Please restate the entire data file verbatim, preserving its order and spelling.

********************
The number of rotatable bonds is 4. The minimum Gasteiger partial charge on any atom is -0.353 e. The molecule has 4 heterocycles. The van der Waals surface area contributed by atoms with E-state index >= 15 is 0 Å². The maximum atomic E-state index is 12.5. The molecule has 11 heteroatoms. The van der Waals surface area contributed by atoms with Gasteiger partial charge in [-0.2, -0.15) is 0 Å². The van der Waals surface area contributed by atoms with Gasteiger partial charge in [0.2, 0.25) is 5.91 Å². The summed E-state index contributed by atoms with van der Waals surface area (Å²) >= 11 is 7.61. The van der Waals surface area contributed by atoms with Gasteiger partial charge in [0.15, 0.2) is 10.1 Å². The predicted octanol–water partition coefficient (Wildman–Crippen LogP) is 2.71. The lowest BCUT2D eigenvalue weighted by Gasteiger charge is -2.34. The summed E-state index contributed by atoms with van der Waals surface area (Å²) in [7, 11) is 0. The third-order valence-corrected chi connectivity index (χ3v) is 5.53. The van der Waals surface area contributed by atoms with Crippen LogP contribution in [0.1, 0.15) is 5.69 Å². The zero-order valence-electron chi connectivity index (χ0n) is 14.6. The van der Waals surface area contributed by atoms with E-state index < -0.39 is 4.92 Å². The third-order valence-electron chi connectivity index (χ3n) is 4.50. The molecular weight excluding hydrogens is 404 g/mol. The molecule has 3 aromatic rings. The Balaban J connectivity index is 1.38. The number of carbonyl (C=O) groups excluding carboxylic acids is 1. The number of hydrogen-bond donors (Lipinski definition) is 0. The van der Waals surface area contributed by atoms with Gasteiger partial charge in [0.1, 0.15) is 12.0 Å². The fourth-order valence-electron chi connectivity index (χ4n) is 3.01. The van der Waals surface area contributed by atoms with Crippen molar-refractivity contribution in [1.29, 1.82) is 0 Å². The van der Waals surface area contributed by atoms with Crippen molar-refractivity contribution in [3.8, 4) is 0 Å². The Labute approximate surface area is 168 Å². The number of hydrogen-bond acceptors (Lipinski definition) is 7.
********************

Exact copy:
The number of rotatable bonds is 4. The minimum Gasteiger partial charge on any atom is -0.353 e. The molecule has 4 heterocycles. The van der Waals surface area contributed by atoms with E-state index >= 15 is 0 Å². The maximum atomic E-state index is 12.5. The molecule has 11 heteroatoms. The van der Waals surface area contributed by atoms with Gasteiger partial charge in [-0.2, -0.15) is 0 Å². The van der Waals surface area contributed by atoms with Gasteiger partial charge in [0.2, 0.25) is 5.91 Å². The summed E-state index contributed by atoms with van der Waals surface area (Å²) >= 11 is 7.61. The van der Waals surface area contributed by atoms with Gasteiger partial charge in [0.15, 0.2) is 10.1 Å². The predicted octanol–water partition coefficient (Wildman–Crippen LogP) is 2.71. The lowest BCUT2D eigenvalue weighted by Gasteiger charge is -2.34. The summed E-state index contributed by atoms with van der Waals surface area (Å²) in [7, 11) is 0. The third-order valence-corrected chi connectivity index (χ3v) is 5.53. The van der Waals surface area contributed by atoms with Crippen LogP contribution in [0.1, 0.15) is 5.69 Å². The zero-order valence-electron chi connectivity index (χ0n) is 14.6. The van der Waals surface area contributed by atoms with E-state index < -0.39 is 4.92 Å². The third-order valence-electron chi connectivity index (χ3n) is 4.50. The molecular weight excluding hydrogens is 404 g/mol. The molecule has 3 aromatic rings. The Balaban J connectivity index is 1.38. The number of carbonyl (C=O) groups excluding carboxylic acids is 1. The number of hydrogen-bond donors (Lipinski definition) is 0. The van der Waals surface area contributed by atoms with Gasteiger partial charge in [0.1, 0.15) is 12.0 Å². The fourth-order valence-electron chi connectivity index (χ4n) is 3.01. The van der Waals surface area contributed by atoms with Crippen molar-refractivity contribution in [1.29, 1.82) is 0 Å². The van der Waals surface area contributed by atoms with Crippen molar-refractivity contribution in [3.8, 4) is 0 Å². The Labute approximate surface area is 168 Å². The number of hydrogen-bond acceptors (Lipinski definition) is 7.